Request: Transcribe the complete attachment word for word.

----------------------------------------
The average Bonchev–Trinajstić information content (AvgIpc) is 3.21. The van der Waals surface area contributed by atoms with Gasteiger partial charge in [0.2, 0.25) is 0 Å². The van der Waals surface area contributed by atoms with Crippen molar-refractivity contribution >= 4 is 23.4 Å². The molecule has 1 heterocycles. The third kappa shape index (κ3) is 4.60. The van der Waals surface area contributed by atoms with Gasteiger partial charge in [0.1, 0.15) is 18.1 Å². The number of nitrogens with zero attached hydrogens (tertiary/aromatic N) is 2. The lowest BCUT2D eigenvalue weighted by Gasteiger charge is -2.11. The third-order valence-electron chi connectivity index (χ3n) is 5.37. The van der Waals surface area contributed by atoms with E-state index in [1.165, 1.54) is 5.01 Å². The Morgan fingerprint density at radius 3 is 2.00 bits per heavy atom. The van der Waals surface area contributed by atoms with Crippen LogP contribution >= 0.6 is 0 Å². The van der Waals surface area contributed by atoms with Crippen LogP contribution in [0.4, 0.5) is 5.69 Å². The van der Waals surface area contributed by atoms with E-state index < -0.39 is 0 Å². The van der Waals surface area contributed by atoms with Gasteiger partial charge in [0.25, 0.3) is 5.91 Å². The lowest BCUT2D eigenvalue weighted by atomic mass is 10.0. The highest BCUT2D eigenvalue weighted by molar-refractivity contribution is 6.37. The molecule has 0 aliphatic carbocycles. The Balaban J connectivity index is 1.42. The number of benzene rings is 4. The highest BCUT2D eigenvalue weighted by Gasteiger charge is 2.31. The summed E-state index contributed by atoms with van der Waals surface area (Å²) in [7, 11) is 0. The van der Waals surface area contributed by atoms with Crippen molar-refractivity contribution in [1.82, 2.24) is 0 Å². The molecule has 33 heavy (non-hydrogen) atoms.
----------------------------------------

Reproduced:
The average Bonchev–Trinajstić information content (AvgIpc) is 3.21. The van der Waals surface area contributed by atoms with Gasteiger partial charge in [0.2, 0.25) is 0 Å². The van der Waals surface area contributed by atoms with Crippen molar-refractivity contribution >= 4 is 23.4 Å². The molecule has 1 heterocycles. The third kappa shape index (κ3) is 4.60. The van der Waals surface area contributed by atoms with Gasteiger partial charge in [0.1, 0.15) is 18.1 Å². The number of nitrogens with zero attached hydrogens (tertiary/aromatic N) is 2. The lowest BCUT2D eigenvalue weighted by Gasteiger charge is -2.11. The third-order valence-electron chi connectivity index (χ3n) is 5.37. The van der Waals surface area contributed by atoms with E-state index in [1.165, 1.54) is 5.01 Å². The Morgan fingerprint density at radius 3 is 2.00 bits per heavy atom. The van der Waals surface area contributed by atoms with Crippen LogP contribution >= 0.6 is 0 Å². The van der Waals surface area contributed by atoms with Crippen LogP contribution in [0.4, 0.5) is 5.69 Å². The van der Waals surface area contributed by atoms with E-state index < -0.39 is 0 Å². The van der Waals surface area contributed by atoms with Gasteiger partial charge in [0.25, 0.3) is 5.91 Å². The lowest BCUT2D eigenvalue weighted by atomic mass is 10.0. The highest BCUT2D eigenvalue weighted by molar-refractivity contribution is 6.37. The molecule has 0 aliphatic carbocycles. The Balaban J connectivity index is 1.42. The number of benzene rings is 4. The highest BCUT2D eigenvalue weighted by Gasteiger charge is 2.31. The summed E-state index contributed by atoms with van der Waals surface area (Å²) in [7, 11) is 0. The van der Waals surface area contributed by atoms with Crippen molar-refractivity contribution in [1.82, 2.24) is 0 Å². The molecule has 33 heavy (non-hydrogen) atoms.